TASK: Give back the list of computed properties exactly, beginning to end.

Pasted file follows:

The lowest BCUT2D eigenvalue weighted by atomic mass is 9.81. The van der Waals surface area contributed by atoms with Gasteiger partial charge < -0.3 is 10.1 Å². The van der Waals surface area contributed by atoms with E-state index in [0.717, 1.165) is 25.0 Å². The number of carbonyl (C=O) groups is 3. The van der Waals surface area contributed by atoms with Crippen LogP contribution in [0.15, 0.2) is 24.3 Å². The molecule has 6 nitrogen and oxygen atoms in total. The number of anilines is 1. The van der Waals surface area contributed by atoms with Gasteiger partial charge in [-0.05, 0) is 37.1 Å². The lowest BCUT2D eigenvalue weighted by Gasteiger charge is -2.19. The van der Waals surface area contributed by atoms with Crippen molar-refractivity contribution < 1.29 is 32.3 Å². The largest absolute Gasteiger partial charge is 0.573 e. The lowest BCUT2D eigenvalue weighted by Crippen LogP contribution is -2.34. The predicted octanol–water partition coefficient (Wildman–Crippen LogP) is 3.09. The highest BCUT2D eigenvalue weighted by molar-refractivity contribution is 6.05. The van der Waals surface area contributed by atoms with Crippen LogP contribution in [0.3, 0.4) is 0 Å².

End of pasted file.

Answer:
The lowest BCUT2D eigenvalue weighted by atomic mass is 9.81. The van der Waals surface area contributed by atoms with Gasteiger partial charge < -0.3 is 10.1 Å². The van der Waals surface area contributed by atoms with E-state index in [0.717, 1.165) is 25.0 Å². The number of carbonyl (C=O) groups is 3. The van der Waals surface area contributed by atoms with Crippen LogP contribution in [0.15, 0.2) is 24.3 Å². The molecule has 6 nitrogen and oxygen atoms in total. The number of anilines is 1. The van der Waals surface area contributed by atoms with Gasteiger partial charge in [-0.05, 0) is 37.1 Å². The lowest BCUT2D eigenvalue weighted by Gasteiger charge is -2.19. The van der Waals surface area contributed by atoms with Crippen molar-refractivity contribution < 1.29 is 32.3 Å². The largest absolute Gasteiger partial charge is 0.573 e. The lowest BCUT2D eigenvalue weighted by Crippen LogP contribution is -2.34. The predicted octanol–water partition coefficient (Wildman–Crippen LogP) is 3.09. The highest BCUT2D eigenvalue weighted by molar-refractivity contribution is 6.05. The van der Waals surface area contributed by atoms with Crippen LogP contribution in [0.3, 0.4) is 0 Å².